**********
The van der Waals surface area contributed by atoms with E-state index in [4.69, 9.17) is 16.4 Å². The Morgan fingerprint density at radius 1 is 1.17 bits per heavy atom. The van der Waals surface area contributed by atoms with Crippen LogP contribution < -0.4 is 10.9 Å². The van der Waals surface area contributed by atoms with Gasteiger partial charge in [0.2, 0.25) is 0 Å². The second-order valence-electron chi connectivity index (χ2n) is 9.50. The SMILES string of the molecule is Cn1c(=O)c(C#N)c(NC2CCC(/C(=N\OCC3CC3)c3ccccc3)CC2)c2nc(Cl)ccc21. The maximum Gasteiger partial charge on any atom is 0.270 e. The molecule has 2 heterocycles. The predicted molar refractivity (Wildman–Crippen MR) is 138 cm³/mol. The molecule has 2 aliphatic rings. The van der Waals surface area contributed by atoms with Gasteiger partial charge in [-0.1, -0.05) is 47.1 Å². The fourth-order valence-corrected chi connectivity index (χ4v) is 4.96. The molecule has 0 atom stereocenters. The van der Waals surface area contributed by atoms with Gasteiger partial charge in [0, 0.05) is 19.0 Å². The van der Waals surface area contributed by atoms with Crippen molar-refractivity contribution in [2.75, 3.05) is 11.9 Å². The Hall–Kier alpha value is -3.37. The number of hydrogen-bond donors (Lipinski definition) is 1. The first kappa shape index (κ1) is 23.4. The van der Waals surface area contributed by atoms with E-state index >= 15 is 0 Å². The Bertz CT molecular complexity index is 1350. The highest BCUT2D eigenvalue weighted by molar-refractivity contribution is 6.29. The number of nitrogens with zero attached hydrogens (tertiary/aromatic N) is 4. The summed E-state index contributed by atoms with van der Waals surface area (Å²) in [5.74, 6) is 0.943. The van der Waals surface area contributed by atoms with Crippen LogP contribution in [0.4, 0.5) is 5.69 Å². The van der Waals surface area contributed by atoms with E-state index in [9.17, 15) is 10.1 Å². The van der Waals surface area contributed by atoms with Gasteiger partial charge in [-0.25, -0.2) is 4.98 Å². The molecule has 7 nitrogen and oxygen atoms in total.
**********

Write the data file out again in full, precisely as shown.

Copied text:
The van der Waals surface area contributed by atoms with E-state index in [4.69, 9.17) is 16.4 Å². The Morgan fingerprint density at radius 1 is 1.17 bits per heavy atom. The van der Waals surface area contributed by atoms with Crippen LogP contribution < -0.4 is 10.9 Å². The van der Waals surface area contributed by atoms with Gasteiger partial charge in [0.2, 0.25) is 0 Å². The second-order valence-electron chi connectivity index (χ2n) is 9.50. The SMILES string of the molecule is Cn1c(=O)c(C#N)c(NC2CCC(/C(=N\OCC3CC3)c3ccccc3)CC2)c2nc(Cl)ccc21. The maximum Gasteiger partial charge on any atom is 0.270 e. The molecule has 2 heterocycles. The predicted molar refractivity (Wildman–Crippen MR) is 138 cm³/mol. The molecule has 2 aliphatic rings. The van der Waals surface area contributed by atoms with Gasteiger partial charge in [-0.1, -0.05) is 47.1 Å². The fourth-order valence-corrected chi connectivity index (χ4v) is 4.96. The molecule has 0 atom stereocenters. The van der Waals surface area contributed by atoms with Gasteiger partial charge in [0, 0.05) is 19.0 Å². The van der Waals surface area contributed by atoms with Crippen molar-refractivity contribution in [2.75, 3.05) is 11.9 Å². The Hall–Kier alpha value is -3.37. The number of hydrogen-bond donors (Lipinski definition) is 1. The first kappa shape index (κ1) is 23.4. The van der Waals surface area contributed by atoms with E-state index >= 15 is 0 Å². The Bertz CT molecular complexity index is 1350. The highest BCUT2D eigenvalue weighted by molar-refractivity contribution is 6.29. The number of nitrogens with zero attached hydrogens (tertiary/aromatic N) is 4. The summed E-state index contributed by atoms with van der Waals surface area (Å²) in [5.74, 6) is 0.943. The van der Waals surface area contributed by atoms with Crippen LogP contribution in [0.4, 0.5) is 5.69 Å². The van der Waals surface area contributed by atoms with E-state index in [9.17, 15) is 10.1 Å². The van der Waals surface area contributed by atoms with Gasteiger partial charge in [-0.25, -0.2) is 4.98 Å². The molecule has 7 nitrogen and oxygen atoms in total.